Durham Cotton Manufacturing Company

35.979415, -78.880264

Cross Street
Year built
Year(s) modified
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National Register
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Looking southeast from East Pettigrew St., 1895.
(Courtesy Duke Rare Book and Manuscript Collection / scanned by Digital Durham)

The oldest still-extant (at least partially) hosiery mill complex in Durham is the Durham Cotton Manufacturing Company complex at East Pettigrew and South Driver Sts.

The Durham Cotton and Manufacturing Company was started through the impetus of Julian Carr, who sought out capital from the Odell family, textile magnates of Greensboro and Concord. William H. Branson of Greensboro was recruited to be the secretary-manager of the company. With $130,000 of capital, the factory was established.

The cornerstone of the original plant was laid in July 1884. Robert Durden notes that despite the intense heat that day, a large crowd gathered for the groundbreaking.

"The choir of the Methodist church 'rendered in fine style an appropriate hymn, followed by an impressive prayer by Rev. T A Boone.' A minister from Concord then delivered an address filled with 'valuable information. It was a joyous day for all true Durhamites.'"

The original plant consisted of a 4 story manufacturing building, fronted by a 7 story belfried tower, twelve weaving sheds, a picker building, as well as engine and boiler rooms with a rather immense smokestack. Carr constructed Carr's Chapel (a Methodist church) on the north side of the railroad tracks, facing the mill, and an abundance of mill housing immediately to the south of the structure.

From the Bird's Eye view of Durham, 1891 - looking north.
(Courtesy Duke Rare Book and Manuscript Collection / scanned by Digital Durham)

The factory began producing a muslin for tobacco bag manufacture. The venture was successful, the production was quickly diversified to include chambrays, domets, ginghams, and 'colored cloths'. Within 5 years had increased its capital to $150,000. The factory was soon expanded. By 1888, the mill had more than 8500 spindles and 200 looms operated by 225 workers. Around 1895, a weaving and carding building was added to the west of the main building, which was soon doubled in size to the west. A large warehouse building with a monitor roof was also added to the south of the original structures.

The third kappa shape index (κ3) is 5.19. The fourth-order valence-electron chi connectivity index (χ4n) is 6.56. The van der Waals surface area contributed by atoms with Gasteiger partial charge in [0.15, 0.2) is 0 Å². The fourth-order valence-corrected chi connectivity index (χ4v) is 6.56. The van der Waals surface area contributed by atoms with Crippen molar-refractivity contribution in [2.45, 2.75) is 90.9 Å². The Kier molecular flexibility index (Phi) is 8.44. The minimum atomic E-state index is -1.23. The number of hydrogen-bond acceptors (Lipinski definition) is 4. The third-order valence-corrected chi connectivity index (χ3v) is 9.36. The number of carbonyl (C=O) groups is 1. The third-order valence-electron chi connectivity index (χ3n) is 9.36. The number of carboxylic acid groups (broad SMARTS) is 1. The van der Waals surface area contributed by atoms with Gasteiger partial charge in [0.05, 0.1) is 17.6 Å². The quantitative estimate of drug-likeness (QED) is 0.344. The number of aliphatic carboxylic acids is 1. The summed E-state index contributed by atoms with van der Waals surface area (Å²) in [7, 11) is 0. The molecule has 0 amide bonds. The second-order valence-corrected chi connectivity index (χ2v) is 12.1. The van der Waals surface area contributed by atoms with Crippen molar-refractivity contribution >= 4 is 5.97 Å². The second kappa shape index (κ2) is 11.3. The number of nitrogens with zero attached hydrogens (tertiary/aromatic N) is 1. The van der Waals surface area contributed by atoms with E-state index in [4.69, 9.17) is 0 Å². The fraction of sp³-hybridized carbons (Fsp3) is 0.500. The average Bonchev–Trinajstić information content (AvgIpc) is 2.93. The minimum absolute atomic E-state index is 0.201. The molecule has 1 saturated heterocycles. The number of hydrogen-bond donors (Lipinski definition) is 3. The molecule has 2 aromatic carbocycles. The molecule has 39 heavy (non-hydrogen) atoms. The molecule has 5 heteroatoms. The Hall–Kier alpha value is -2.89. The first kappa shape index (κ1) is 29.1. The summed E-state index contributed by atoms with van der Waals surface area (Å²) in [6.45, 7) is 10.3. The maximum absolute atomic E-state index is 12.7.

Looking southeast from East Pettigrew St. at the expanded plant, ~1910s.

In 1899, secretary-treasurer Branson, who served in that capacity for both the Durham Cotton Manufacturing Co and the Pearl Cotton Mill, was killed when, while working with a mechanic on a faulty boiler, it exploded, killing them both instantly. Branson was replaced by Jessie Harper Erwin, brother of William Erwin, who was secretary-treasurer of the Erwin Cotton Mills.

It is unclear to me when control of the Durham Cotton Manufacturing Co. passed from the Odell and Carr conglomerate to the Dukes, but it appears to have occurred by the time Erwin took over.

By 1910, the mill employed 500 people, operating 820 looms, and 22,554 spindles producing ginghams and cheviots.

Durham Cotton Manufacturing Co., 1926

An industry-wide downturn in demand for textiles, particularly cotton hosiery, badly damaged the textile industry in Durham - the Durham Hosiery Mill No. 1, the Commonwealth Cotton Mfg, the John O'Daniel Hosiery Mill, and this mill went out of business during the late 1920s-1940. Given that Erwins were in control of both mills, I am unsure as to why they let the Durham Cotton Manufacturing Co. flounder, while Erwin Mills did not. Perhaps DCMC would have benefitted from having "Erwin" attached to is name.

By 1937, the Durham Cotton Manufacturing Company was out of business - the site was sold to the Durham Box Corporation.

Aerial of the complex, looking west - undated, but likely 1940s. The legend is, unfortunately, not available. However, per the Sanborn Map from 1937: 1) Water Tower, 2) Reservoir, 3) Reservoir, 4) Dye House, 5) Cotton Warehouses, 6) Weave House ("Carpr Shop in basement), 7) Boiler Room, 8) Speeder Room, 9) Main Mill, 10) Finishing and Shipping, 11) RR siding, 12) RR siding, 13) NC RR.
You can see the the belfry on top of the tower has been removed.
(Courtesy Duke Rare Book and Manuscript Collection / Chamber of Commerce collection)

Looking northwest from the rear of the complex, likely 1940s.
(Courtesy Duke Rare Book and Manuscript Collection / Chamber of Commerce collection)

By the late 1940s, the Mead Container Corporation bought the buildings.

Former Durham Cotton Manufacturing Company, used by Mead Container Corporation, looking southeast, 1950s.
(Courtesy The Herald-Sun)

Very unfortunately, in 1955 they demolished the main, original building and tower, as well as the smokestack. (And built nothing in its place.)

Smokestack and main building, looking west-northwest, 03.14.55.
(Courtesy The Herald-Sun Newspaper)





In 1979, the buildings were sold to Southchem (a chemical company,) which renovated the weaving and carding buildings, warehouse, and part of the original boiler room building. In 2001, the facility became part of the Brenntag chemical company through a merger; the company continues to utilize the complex today.

Looking southeast at the former carding and weaving buildings, 01.01.09. (G. Kueber)

This hole in the middle of the complex is the former site of the main building and tower - 01.01.09. (G. Kueber)

Satellite image, 2007. I've numbered the still extant buildings to correspond to the buildings in the 1940s image above.


Can you please guide me with the cotton FoB price and. Minimum quantity for order..thank you

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